• I always read the comments after an article like this. Sometimes I learn more from the comments than the article.

      • It’s a waste of time, space, money, and weight. Also it makes guns ugly.

        Usually people have one because they don’t know what their rifle is for. There a lot of better options out there like a foregrip or vertical grip or bipod.

        • Um, it is a vertical grip. It is also a fore grip. They are the same thing. Perhaps you meant angled fore grip? It just has spring-loaded legs. The US military uses them, or at least they used to, I don’t keep up on everything military.

          If you are going to use a vertical fore grip, this seems about the best to me.

          But thanks for replying. No one else who has decried this grip has replied.

  1. {To Aerosmith’s ‘Janie’s got a gun’}

    Santa’s got a gun.

    (And he’s tired of putting up with Rudolph’s smarting off…)

  2. Hmmm…the only “might get” is a better charging handle. As a non-competitor and old man shooter I’m not sure I’ll need one. Ditto for the mag loader. But I’ll accept donations😏

    • Same here…as for the mag “loader”, you have to load it first before you load the mag, what’s the sense in that…??? I only use stripper clips to load AR mags, by the time someone loads the mag loader, I already have a mag loaded…

      • And when you don’t have the stripper clips loaded and a have box of loose cartridges, then you might see the utility. And time saved. And ….

        • Since they tend to work at night, a stripper would be ideal to hire for loading stripper clips at the range…

    • Charging handles are one of those preference items that, IMHO, have to do with the set up you’ve created and it’s intended use.

      I put an upgrade on my competition rifle because it’s running a scope that puts the eyepiece/ocular lens in a position where it can be difficult to get at the handle quickly depending on your body-to-rifle position. On my other one I left the handle stock because there’s nothing to impede your hand getting to it.

      The vast majority of the time it doesn’t matter because you fire til you’re empty and then use the bolt release instead of dicking with the charging handle. But for those rare times where you need to get at the handle and time is of the essence and you’ve got something up top like I do on that rifle then it makes sense.

      I could however see it mattering in some cases for folks with big thick fingers.

  3. I already have most of this but I like the HYSKORE target stand. Might have to start whispering the site’s URL into my wife’s ear at 4:00am and leave the credit card out on the dresser.

  4. I just give out giftcards from the LGS, let em get what they want. Us gun folk can be pretty particular, myself included.

  5. A cheap DiY present is a lockable ammo can. I did a few of these for birthday presents. Just paint it their favorite color, bolt on the male part of a padlock hasp, or buy a ammo box padlock kit from Amazon. But cannot present it empty, so put a padlock and/or a short length of truckers chain (wrap in an old bicycle inner tube). But not a cable, they’re easy to cut with diagonal pliers. Can’t go wrong with either the 30 or 50 cal ammo cans.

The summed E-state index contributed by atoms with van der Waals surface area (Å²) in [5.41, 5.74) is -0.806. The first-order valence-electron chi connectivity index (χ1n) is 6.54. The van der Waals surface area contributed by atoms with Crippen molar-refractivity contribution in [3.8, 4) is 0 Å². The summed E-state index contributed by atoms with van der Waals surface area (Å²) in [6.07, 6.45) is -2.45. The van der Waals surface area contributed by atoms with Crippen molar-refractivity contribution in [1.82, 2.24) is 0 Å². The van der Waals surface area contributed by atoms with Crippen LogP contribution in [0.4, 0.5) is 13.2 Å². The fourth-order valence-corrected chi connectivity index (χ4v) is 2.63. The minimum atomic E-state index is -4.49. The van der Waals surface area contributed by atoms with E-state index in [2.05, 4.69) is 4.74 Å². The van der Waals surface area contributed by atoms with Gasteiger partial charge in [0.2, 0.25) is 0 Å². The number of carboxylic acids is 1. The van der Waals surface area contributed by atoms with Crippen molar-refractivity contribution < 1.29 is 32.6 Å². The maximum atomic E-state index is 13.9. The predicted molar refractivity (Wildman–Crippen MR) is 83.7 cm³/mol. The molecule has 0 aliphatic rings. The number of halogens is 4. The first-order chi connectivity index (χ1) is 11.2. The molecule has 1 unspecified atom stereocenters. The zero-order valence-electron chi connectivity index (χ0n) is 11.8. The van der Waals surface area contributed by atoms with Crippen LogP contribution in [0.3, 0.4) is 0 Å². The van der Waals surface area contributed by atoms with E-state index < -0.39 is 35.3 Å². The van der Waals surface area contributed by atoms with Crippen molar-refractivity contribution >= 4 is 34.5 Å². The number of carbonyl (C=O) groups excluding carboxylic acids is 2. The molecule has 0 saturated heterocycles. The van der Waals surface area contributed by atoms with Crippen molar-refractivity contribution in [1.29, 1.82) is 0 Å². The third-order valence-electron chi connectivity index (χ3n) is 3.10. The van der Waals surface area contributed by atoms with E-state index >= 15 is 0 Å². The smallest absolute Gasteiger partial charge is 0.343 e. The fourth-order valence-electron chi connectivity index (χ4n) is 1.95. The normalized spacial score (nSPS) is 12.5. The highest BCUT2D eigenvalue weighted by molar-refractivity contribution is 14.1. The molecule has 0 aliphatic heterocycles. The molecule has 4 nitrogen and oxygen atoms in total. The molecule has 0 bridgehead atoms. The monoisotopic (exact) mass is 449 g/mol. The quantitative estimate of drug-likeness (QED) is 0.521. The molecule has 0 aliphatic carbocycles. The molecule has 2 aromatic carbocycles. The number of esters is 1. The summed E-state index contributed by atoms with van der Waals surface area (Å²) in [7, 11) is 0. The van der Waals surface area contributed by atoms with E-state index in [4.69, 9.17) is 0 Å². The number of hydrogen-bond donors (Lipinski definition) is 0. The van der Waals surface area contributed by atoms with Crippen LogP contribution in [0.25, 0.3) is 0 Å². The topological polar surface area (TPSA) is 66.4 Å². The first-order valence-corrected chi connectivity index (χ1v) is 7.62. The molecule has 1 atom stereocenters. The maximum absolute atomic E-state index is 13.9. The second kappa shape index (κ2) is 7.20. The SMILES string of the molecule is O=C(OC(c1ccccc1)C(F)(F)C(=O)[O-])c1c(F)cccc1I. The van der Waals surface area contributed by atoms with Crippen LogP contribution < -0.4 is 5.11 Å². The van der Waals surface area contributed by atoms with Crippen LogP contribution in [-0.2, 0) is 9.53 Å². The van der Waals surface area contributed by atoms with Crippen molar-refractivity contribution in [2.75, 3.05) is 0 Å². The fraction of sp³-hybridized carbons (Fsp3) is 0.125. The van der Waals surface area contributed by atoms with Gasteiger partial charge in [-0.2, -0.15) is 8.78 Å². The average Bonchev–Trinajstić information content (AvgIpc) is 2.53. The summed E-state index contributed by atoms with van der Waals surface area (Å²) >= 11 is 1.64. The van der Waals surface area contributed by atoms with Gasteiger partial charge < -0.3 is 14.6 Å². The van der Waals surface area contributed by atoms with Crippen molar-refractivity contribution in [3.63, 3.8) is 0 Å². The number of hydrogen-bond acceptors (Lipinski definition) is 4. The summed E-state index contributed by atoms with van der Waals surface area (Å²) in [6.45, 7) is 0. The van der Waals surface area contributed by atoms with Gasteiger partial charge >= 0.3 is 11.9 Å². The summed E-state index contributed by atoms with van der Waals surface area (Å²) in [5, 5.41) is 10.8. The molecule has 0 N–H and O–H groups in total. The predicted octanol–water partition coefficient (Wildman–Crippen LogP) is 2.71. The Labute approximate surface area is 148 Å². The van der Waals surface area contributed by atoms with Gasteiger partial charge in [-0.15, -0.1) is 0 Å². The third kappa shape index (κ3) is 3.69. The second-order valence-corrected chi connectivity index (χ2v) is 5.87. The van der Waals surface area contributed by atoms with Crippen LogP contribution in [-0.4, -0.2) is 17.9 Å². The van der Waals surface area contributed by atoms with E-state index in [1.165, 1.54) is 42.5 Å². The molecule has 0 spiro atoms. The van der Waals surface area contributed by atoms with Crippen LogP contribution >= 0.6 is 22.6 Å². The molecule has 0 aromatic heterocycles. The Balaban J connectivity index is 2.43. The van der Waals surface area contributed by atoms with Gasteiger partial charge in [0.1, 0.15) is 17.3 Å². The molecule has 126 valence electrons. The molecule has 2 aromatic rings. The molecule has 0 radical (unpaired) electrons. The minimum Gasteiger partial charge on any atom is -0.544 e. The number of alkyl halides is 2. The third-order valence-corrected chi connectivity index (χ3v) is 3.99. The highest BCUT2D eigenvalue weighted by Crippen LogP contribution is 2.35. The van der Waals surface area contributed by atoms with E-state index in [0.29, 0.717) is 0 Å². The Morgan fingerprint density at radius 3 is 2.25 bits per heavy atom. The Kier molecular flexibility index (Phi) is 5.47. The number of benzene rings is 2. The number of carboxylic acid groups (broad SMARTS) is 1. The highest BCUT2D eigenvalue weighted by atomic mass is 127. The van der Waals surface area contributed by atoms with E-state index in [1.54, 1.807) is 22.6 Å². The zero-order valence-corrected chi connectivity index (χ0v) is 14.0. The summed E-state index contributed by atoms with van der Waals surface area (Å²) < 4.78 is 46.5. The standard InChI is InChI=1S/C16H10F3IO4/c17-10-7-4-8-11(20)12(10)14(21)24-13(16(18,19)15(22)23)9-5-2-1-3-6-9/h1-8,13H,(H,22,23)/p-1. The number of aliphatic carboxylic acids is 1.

• Another DIY gift is a first aid kit. Better than most of the store-bought ones. Put in big bandages, quick clot, tournequet, tape, alcohol swabs, scissors, latex gloves, magnifying glass, ponytail ties/rubber bands, tweezers. Oh yeah, and an envelope with some cash in it, for emergencies where they don’t take charge cards.

      • That’s a damn fine idea.

        I’d add chest seals to the kit if it’s for shooters but… I like this idea a lot.

  6. For an AR magazine loader, I cannot recommend the ETS ‘C.A.M. Universal Loader for Rifles’ enough. Small, compact, simple to use. Works across multiple calibers & magazine formats. Makes loading 32-round Colt 9mm SMG magazines a breeze too. Probably the best money I’ve ever spent on a shooting accessory.

  7. That steel reactive target looks really good. I have a few Pepper Poppers, a whirly gig and a dueling tree. Steel is the best thing to train on. Instant feedback. The lizard brain says, “Oh! That’s how it’s done!”

    • I agree. I like the instant feedback. Have you tried the plastic ones that are good for .22’s. I was thinking of buying one. I can’t use my metal spinner for my .22.

      • Victoria, I’m sorry, but no. I haven’t tried plastic. I use paper targets with the 1″ grid for zero on scoped rifles. Black bull’s eye for zeroing open sights. 6 o’clock hold of course. Mil-Park for my standard timed combat rifle and pistol drills. Steel for “I’m making this up as I go along.”

    • Unfortunately, the reactive, steel Titan Hostage Target is not available anymore on Amazon. Also, Amazon doesn’t list prices for items that are “Currently unavailable. We don’t know when or if this item will be back in stock.”

      Hopefully, this or a similar target will be available again.

  8. I don’t see a buckle on that Tactical Range Belt. Does anyone wear those non-buckle belts? I quit wearing anything like that when I almost peed in my pants trying to get the thing un-done on a camping trip.

    • I have several belts, including a top-shelf tactical buckle-less model. The thing holds all the gear like a champ and doesn’t budge or shift during maneuvers, but is kind of a pain to undo when I need to use the gents.